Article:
Invasion Was a Catalyst for Soaring Energy and Fertilizer Prices

On the eve of its invasion of Ukraine, Russia banned ammonium nitrate exports outside the Eurasian Economic Union bloc. This move resonated with previous reactions to the COVID-19 outbreak, when Russia introduced an export quota on wheat and meslin, rye, barley, and maize despite the looming threat of the global food security crisis. Back in April 2020, Russia also abstained from signing a joint statement circulated in the WTO by the major agricultural and agrifood exporters that agreed to open and predictable trade in the face of the pandemic.

Fertilizer prices have more than doubled since the Ukraine war began, and energy prices are soaring. The World Bank says the current energy crisis differs from the energy price shock of the 1970s in that the space for substitution between different types of key energy commodities is limited because prices of all of them are rising. COVID-19 sparked high oil and coal prices, but the current energy crisis stems from the war, as Russia is the world’s largest exporter of natural gas and a leading supplier of crude oil and coal.

The World Bank estimates that the war-driven surge in energy prices could reduce global output by 0.8% in 2 years, with food, construction, petrochemicals, and transport likely to be among the most affected sectors.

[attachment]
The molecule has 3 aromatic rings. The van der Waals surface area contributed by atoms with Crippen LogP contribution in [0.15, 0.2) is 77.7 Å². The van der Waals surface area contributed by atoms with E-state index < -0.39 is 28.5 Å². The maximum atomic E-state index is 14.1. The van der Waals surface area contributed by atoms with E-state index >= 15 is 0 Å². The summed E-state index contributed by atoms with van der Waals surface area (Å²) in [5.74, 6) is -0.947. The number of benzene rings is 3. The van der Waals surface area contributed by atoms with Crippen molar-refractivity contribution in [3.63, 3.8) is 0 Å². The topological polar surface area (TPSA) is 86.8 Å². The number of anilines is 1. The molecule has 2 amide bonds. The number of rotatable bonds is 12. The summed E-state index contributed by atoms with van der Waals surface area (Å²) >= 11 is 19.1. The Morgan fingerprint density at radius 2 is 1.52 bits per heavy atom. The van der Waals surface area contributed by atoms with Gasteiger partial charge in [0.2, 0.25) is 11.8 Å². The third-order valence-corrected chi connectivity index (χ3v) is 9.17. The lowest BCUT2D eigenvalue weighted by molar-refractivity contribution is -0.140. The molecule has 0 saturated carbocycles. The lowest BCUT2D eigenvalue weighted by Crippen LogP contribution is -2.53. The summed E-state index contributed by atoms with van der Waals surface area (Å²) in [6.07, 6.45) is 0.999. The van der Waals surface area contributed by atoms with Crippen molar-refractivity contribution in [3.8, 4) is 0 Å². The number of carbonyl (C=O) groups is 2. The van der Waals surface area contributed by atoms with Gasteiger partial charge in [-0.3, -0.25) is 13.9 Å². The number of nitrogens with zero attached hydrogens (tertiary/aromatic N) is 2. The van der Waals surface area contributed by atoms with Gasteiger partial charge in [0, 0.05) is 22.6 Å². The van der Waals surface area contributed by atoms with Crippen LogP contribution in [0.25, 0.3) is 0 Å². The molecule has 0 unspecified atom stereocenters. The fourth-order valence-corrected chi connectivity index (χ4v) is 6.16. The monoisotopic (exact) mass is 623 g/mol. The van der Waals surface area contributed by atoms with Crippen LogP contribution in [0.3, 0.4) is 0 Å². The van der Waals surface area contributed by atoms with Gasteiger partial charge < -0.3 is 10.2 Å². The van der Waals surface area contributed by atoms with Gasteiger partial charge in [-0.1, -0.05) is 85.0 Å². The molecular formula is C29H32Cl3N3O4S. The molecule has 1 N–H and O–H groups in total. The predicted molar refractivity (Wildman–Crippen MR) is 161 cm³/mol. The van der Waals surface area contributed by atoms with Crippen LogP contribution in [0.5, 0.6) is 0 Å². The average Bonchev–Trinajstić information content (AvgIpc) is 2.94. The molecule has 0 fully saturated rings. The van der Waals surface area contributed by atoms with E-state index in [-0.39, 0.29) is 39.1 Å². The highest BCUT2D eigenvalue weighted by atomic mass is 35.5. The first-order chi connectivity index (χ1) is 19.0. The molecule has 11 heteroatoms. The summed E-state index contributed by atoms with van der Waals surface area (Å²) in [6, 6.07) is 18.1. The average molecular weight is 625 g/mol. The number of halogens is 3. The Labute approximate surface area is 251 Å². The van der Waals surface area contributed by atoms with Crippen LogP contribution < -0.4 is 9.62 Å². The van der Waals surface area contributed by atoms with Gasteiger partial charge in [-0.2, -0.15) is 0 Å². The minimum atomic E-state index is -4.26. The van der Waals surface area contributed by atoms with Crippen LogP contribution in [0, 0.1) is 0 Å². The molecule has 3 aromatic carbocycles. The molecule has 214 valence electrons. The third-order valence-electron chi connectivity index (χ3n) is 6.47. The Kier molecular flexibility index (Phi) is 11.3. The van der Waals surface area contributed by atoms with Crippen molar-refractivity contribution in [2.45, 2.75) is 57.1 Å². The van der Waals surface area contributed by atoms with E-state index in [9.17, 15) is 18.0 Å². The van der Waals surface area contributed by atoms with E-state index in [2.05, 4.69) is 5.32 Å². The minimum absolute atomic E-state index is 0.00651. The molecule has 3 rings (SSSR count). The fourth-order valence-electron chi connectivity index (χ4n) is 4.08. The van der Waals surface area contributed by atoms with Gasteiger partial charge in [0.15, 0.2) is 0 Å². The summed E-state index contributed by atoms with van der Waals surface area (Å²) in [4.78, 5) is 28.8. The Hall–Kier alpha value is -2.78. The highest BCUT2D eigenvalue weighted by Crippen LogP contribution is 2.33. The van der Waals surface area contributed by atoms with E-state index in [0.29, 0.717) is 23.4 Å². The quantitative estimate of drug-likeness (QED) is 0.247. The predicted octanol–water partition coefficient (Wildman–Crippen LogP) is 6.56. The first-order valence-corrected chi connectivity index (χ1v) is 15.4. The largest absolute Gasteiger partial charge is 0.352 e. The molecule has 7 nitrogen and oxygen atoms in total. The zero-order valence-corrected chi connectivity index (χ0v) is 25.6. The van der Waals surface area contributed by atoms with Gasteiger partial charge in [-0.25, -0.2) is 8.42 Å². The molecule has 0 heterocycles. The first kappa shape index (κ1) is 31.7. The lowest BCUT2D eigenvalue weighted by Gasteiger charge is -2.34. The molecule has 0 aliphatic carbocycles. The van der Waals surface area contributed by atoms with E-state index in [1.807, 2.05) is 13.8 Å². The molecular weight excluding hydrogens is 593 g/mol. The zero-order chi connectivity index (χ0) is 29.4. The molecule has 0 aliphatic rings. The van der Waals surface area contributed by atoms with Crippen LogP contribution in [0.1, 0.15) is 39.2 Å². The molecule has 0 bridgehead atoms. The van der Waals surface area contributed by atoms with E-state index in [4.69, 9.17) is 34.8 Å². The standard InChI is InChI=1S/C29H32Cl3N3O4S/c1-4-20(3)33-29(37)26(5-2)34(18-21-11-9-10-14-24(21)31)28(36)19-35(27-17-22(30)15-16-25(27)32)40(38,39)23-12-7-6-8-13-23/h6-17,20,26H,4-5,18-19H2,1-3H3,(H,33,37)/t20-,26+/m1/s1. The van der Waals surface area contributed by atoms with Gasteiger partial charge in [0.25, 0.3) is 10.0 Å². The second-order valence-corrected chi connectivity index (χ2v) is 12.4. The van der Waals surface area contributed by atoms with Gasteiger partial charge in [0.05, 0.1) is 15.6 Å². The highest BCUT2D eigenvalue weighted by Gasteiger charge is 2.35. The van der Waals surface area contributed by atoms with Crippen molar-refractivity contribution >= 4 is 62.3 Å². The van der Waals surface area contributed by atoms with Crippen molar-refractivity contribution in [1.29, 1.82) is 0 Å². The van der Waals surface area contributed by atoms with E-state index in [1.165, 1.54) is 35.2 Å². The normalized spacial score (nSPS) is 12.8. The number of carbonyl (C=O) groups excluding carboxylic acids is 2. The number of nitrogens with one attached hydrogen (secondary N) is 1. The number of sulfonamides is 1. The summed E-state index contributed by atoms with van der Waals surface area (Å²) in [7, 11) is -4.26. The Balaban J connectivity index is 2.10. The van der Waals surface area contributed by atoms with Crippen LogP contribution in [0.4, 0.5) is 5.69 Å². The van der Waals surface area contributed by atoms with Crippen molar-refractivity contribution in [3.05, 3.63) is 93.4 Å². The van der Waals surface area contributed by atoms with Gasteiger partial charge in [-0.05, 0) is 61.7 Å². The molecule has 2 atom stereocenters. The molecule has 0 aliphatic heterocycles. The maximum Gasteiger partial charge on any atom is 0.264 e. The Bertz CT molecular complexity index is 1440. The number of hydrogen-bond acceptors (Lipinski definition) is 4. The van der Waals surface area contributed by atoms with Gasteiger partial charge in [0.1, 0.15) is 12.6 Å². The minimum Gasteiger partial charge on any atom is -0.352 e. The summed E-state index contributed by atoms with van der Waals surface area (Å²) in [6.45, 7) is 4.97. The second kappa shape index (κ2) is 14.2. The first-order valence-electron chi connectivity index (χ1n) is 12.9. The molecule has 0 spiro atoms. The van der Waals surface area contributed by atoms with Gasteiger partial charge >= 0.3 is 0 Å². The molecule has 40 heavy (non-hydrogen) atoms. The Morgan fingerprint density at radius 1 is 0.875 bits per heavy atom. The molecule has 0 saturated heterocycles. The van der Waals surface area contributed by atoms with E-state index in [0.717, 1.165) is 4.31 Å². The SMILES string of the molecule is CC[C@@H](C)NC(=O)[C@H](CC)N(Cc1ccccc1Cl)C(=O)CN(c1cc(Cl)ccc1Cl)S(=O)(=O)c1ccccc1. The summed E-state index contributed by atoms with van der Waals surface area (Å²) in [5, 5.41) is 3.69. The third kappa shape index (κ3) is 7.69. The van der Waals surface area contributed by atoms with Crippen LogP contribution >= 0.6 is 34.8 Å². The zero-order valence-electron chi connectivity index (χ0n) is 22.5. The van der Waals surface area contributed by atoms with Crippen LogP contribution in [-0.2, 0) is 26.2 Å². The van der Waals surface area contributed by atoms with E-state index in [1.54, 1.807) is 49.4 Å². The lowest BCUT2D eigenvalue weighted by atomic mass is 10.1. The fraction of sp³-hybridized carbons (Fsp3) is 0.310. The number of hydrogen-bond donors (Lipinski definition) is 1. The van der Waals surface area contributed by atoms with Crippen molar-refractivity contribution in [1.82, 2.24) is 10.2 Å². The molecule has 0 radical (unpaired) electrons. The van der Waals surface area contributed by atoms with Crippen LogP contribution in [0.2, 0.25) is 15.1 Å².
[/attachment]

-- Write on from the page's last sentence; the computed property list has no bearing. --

Russia started increasing natural gas prices for the European Union (EU) in the second half of 2021, and prices will continue to rise as long as the war continues. In July, the European Commission circulated a Safe Gas for a Safe Winter plan urging EU members to reduce their gas demand by 15% over 8 months starting on August 1. The plan, which is not binding, triggered intra-EU debates on whether it would be enough for Europe to prepare for winter. Meanwhile, Gazprom has progressively cut natural gas deliveries to Europe via Nord Stream 1 and in mid-August announced plans to stop deliveries for 3 days, ostensibly for maintenance.

The impact of sanctions on Russia’s economy has been limited so far, particularly as the EU has not restricted imports of Russian natural gas. In fact, Russia has mainly benefited from the energy price surge.

The impact of sanctions on Russia’s economy has been limited so far, particularly as the EU has not restricted imports of Russian natural gas.

As UNCTAD’s recent Global Trade Update shows, the value of Russia’s energy exports to the EU in March and April was 75% higher than the 2021 level. The value of natural gas exports rose 259%, crude oil advanced 48%, the value of refined oil exports increased 77%, and coal shipments climbed 130%. In terms of quantity, European purchases of Russian crude oil rose 4% in those two months, though volumes of refined oil, natural gas, and coal all dropped (by 5%, 29%, and 23%, respectively). Even as trade volumes fell, this was hardly enough to compensate for the overall revenue surplus from exports. This trend is expected to shift gradually, as an EU ban on Russian coal imports came into effect in August and, in particular, sanctions on maritime shipments of Russian oil and imports of refined oil products will enter into force in December 2022 and February 2023, respectively. Nevertheless, the EU remains the premium market for Russian energy exports as European sanctions do not cover Russian natural gas and oil.